I'm British as you may have gathered from my posts, and I'm reading through some old posts on OO.net as background to a current discussion there (Start A New Country -- Or Change The Old Ones?, initiated by Burgess Laughlin) - I am struggling with some of the terms used, particularly when Betsy talks of the similarity between Old Left & New Right as opposed to New Right/Old Left. Right and Left; Liberal & Conservative (& neo-con?), obviously have different connotations in our different countries, but with the added confusion of the meanings changing over time I'm finding in hard to place ideological borders through American culture as an outsider. Could you explain some of these terms - specifically New/Old Left/Right? I am especially interesting in seeing where our own Conservative party stands relative to the Republicans - religion certainly doesn't factor in as much in British politics. Any links to people whos views in public life represent a particular grouping are appreciated.

    Thanks,

    Charlie Groome


  8. i] It's not possible to somehow stand outside it all and choose between entering into life or into non-life (i.e. death).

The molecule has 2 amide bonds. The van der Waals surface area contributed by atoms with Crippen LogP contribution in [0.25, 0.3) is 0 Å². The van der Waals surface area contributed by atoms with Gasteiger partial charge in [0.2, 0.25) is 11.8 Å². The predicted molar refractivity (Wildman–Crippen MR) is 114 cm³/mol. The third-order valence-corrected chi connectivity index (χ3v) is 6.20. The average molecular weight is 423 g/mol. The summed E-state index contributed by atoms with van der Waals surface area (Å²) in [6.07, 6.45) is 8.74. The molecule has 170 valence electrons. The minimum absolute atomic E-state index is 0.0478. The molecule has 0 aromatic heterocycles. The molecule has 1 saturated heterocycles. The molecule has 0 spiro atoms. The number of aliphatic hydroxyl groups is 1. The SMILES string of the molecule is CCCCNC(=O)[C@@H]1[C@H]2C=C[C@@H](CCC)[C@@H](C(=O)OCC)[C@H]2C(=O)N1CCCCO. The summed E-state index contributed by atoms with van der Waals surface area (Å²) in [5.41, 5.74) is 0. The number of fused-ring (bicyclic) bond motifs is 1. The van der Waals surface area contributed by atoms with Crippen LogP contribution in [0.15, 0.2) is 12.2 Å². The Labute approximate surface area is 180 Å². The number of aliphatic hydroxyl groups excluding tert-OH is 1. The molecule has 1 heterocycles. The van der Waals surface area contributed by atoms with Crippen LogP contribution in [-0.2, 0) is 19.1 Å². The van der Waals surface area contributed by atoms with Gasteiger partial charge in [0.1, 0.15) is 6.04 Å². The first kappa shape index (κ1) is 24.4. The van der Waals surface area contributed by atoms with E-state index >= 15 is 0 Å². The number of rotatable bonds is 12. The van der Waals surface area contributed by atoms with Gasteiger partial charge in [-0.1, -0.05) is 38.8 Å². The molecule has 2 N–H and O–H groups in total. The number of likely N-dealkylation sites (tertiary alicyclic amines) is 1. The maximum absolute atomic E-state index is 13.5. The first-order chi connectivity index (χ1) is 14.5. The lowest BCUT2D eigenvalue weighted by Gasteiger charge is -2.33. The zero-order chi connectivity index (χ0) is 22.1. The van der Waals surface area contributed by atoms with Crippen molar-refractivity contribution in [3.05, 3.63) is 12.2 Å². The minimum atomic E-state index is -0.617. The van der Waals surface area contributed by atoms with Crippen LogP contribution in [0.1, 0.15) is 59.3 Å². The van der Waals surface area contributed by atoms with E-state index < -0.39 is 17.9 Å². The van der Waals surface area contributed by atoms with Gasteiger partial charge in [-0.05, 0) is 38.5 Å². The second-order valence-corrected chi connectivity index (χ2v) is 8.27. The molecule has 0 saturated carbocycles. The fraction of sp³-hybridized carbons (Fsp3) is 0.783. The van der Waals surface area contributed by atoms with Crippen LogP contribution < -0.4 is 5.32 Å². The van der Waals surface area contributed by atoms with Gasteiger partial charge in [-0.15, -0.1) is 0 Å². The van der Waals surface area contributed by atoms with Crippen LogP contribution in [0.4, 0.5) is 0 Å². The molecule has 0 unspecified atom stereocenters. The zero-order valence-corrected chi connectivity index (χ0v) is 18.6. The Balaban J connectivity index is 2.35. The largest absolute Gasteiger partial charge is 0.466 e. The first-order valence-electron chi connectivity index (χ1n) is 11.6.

No, its more like a continuum where choices hinge on specific instances, which stand relative to these juxtaposed opposites. The skill developed in consciously narrowing your choices to a certain goal is rationality and the standard reality.


  9. I am not sure I understand. Doesn't every individual animal act according to its individual nature?

    Or do you mean some individuals in a species don't act in a certain way to the extent that other members do generally?

    Yes, I though of changing that but though I'd give peoplet he benefit of the doubt. To clarify I mean the latter, as you so eloquently put it.

    One's destiny (outcome) will be a result, to a great extent, of that commitment to work on problems, but sometimes individuals suffer and die (failing to reproduce) because of ignorance or forces beyond their control (exploding volcanoes, for example).

    Point taken, I've given a sloppy definition - but exploding volcanoes aside you can see my argument: Volition is both the origin of good and evil by Objectivist standards. Im going to try and flesh these ideas out a bit.